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Bill USA

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Member since: Wed Mar 3, 2010, 05:25 PM
Number of posts: 6,436

About Me

Quotes I like: "Prediction is very difficult, especially concerning the future." "There are some things so serious that you have to laugh at them. __ Niels Bohr Given his contribution to the establishment of quantum mechanics, I guess it's not surprising he had such a quirky of sense of humor. ......................."Deliberate misinterpretation and misrepresentation of another's position is a basic technique of (dis)information processing" __ I said that

Journal Archives

the increasing rate of thawing of the permafrost a huge unknown - how much will it accelerate GW?

http://www.dailykos.com/story/2013/06/14/1216170/-Arctic-Methane-found-at-Amazing-Levels-by-NASA#
(emphases my own)

Over hundreds of millennia, Arctic permafrost soils have accumulated vast stores of organic carbon - an estimated 1,400 to 1,850 petagrams of it (a petagram is 2.2 trillion pounds, or 1 billion metric tons). That's about half of all the estimated organic carbon stored in Earth's soils. In comparison, about 350 petagrams of carbon have been emitted from all fossil-fuel combustion and human activities since 1850. Most of this carbon is located in thaw-vulnerable topsoils within 10 feet (3 meters) of the surface.

But, as scientists are learning, permafrost - and its stored carbon - may not be as permanent as its name implies. And that has them concerned.

"Permafrost soils are warming even faster than Arctic air temperatures - as much as 2.7 to 4.5 degrees Fahrenheit (1.5 to 2.5 degrees Celsius) in just the past 30 years," Miller said. "As heat from Earth's surface penetrates into permafrost, it threatens to mobilize these organic carbon reservoirs and release them into the atmosphere as carbon dioxide and methane, upsetting the Arctic's carbon balance and greatly exacerbating global warming."

Current climate models do not adequately account for the impact of climate change on permafrost and how its degradation may affect regional and global climate. Scientists want to know how much permafrost carbon may be vulnerable to release as Earth's climate warms, and how fast it may be released.



research published in Nature, April 15, 2015 points out that as microbes break down the organic material in thawed permafrost they generate more heat and will speed up the process of melting more permafrost - with greater release of carbon dioxide and methane.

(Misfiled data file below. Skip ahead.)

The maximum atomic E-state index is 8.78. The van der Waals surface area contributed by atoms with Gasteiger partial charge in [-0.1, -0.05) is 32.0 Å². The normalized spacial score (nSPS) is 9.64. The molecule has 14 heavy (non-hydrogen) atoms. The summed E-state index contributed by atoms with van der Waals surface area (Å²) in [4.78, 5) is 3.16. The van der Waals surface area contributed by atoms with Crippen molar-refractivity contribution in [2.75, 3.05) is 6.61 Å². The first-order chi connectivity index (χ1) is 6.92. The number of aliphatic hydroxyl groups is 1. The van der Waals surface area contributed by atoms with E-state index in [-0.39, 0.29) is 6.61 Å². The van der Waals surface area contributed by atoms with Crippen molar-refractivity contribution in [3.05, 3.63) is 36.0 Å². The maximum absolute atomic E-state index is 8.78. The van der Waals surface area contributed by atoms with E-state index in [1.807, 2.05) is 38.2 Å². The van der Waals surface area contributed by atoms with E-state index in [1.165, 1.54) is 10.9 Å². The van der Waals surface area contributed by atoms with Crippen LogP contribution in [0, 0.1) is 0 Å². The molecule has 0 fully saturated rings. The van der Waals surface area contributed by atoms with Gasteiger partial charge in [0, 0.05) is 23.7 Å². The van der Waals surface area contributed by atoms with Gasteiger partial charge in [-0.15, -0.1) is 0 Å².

http://www.nature.com/nclimate/journal/vaop/ncurrent/full/nclimate2590.html
Abstract

Decomposition of organic carbon from thawing permafrost soils and the resulting release of carbon to the atmosphere are considered to represent a potentially critical global-scale feedback on climate change1, 2. The accompanying heat production from microbial metabolism of organic material has been recognized as a potential positive-feedback mechanism that would enhance permafrost thawing and the release of carbon3, 4. This internal heat production is poorly understood, however, and the strength of this effect remains unclear3. Here, we have quantified the variability of heat production in contrasting organic permafrost soils across Greenland and tested the hypothesis that these soils produce enough heat to reach a tipping point after which internal heat production can accelerate the decomposition processes. Results show that the impact of climate changes on natural organic soils can be accelerated by microbial heat production with crucial implications for the amounts of carbon being decomposed. The same is shown to be true for organic middens5 with the risk of losing unique evidence of early human presence in the Arctic.



Here's the whole paper: http://www.nature.com/articles/nclimate2590.epdf?referrer_access_token=aZJygArBfYYSiUzB60TqbNRgN0jAjWel9jnR3ZoTv0M-PY6I018KtzmgQoAY5EQbmH76TfMseb9NFOSHHqdzKJm_9NtSZ_chqLlF3XZh5tJmNTjj6z22l6mKbdk6TcbKG2bVCK8Mh6MSBH88MUG6-GF-t4HNRT-0fhBSSSyU5-NFba_qY5Je4QkMRiGCevx5_3nHpHSSE9FoPj6-fHdHse-1sAUlSHT1-CMf97IVH-BIUa1s4O5tJ61MxjPt1E4r&tracking_referrer=grist.org